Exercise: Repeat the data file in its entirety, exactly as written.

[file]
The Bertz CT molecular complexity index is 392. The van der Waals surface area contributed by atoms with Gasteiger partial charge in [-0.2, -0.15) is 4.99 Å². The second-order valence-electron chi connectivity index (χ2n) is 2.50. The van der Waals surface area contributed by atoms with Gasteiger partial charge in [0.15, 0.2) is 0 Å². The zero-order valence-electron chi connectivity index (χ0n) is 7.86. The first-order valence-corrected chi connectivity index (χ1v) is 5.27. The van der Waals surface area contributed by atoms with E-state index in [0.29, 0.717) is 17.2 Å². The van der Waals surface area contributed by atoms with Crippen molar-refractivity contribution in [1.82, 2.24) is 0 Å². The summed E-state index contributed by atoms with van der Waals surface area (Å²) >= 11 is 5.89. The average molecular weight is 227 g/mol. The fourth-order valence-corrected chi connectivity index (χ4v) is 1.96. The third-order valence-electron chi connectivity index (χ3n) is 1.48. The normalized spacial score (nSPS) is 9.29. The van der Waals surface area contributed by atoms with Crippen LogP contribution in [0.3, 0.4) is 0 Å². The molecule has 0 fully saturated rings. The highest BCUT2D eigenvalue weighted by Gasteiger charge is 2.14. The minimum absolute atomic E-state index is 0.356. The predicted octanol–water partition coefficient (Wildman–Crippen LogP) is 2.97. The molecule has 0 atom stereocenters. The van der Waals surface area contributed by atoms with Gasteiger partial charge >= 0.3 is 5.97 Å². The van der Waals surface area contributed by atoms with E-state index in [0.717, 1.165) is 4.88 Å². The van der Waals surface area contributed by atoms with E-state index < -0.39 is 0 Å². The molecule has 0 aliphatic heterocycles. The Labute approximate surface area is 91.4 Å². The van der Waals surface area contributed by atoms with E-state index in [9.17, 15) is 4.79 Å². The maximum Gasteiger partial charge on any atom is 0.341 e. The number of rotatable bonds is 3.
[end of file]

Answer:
The Bertz CT molecular complexity index is 392. The van der Waals surface area contributed by atoms with Gasteiger partial charge in [-0.2, -0.15) is 4.99 Å². The second-order valence-electron chi connectivity index (χ2n) is 2.50. The van der Waals surface area contributed by atoms with Gasteiger partial charge in [0.15, 0.2) is 0 Å². The zero-order valence-electron chi connectivity index (χ0n) is 7.86. The first-order valence-corrected chi connectivity index (χ1v) is 5.27. The van der Waals surface area contributed by atoms with E-state index in [0.29, 0.717) is 17.2 Å². The van der Waals surface area contributed by atoms with Crippen molar-refractivity contribution in [1.82, 2.24) is 0 Å². The summed E-state index contributed by atoms with van der Waals surface area (Å²) >= 11 is 5.89. The average molecular weight is 227 g/mol. The fourth-order valence-corrected chi connectivity index (χ4v) is 1.96. The third-order valence-electron chi connectivity index (χ3n) is 1.48. The normalized spacial score (nSPS) is 9.29. The van der Waals surface area contributed by atoms with Crippen LogP contribution in [0.3, 0.4) is 0 Å². The molecule has 0 fully saturated rings. The highest BCUT2D eigenvalue weighted by Gasteiger charge is 2.14. The minimum absolute atomic E-state index is 0.356. The predicted octanol–water partition coefficient (Wildman–Crippen LogP) is 2.97. The molecule has 0 atom stereocenters. The van der Waals surface area contributed by atoms with Gasteiger partial charge >= 0.3 is 5.97 Å². The van der Waals surface area contributed by atoms with E-state index in [0.717, 1.165) is 4.88 Å². The van der Waals surface area contributed by atoms with E-state index < -0.39 is 0 Å². The molecule has 0 aliphatic heterocycles. The Labute approximate surface area is 91.4 Å². The van der Waals surface area contributed by atoms with E-state index in [9.17, 15) is 4.79 Å². The maximum Gasteiger partial charge on any atom is 0.341 e. The number of rotatable bonds is 3.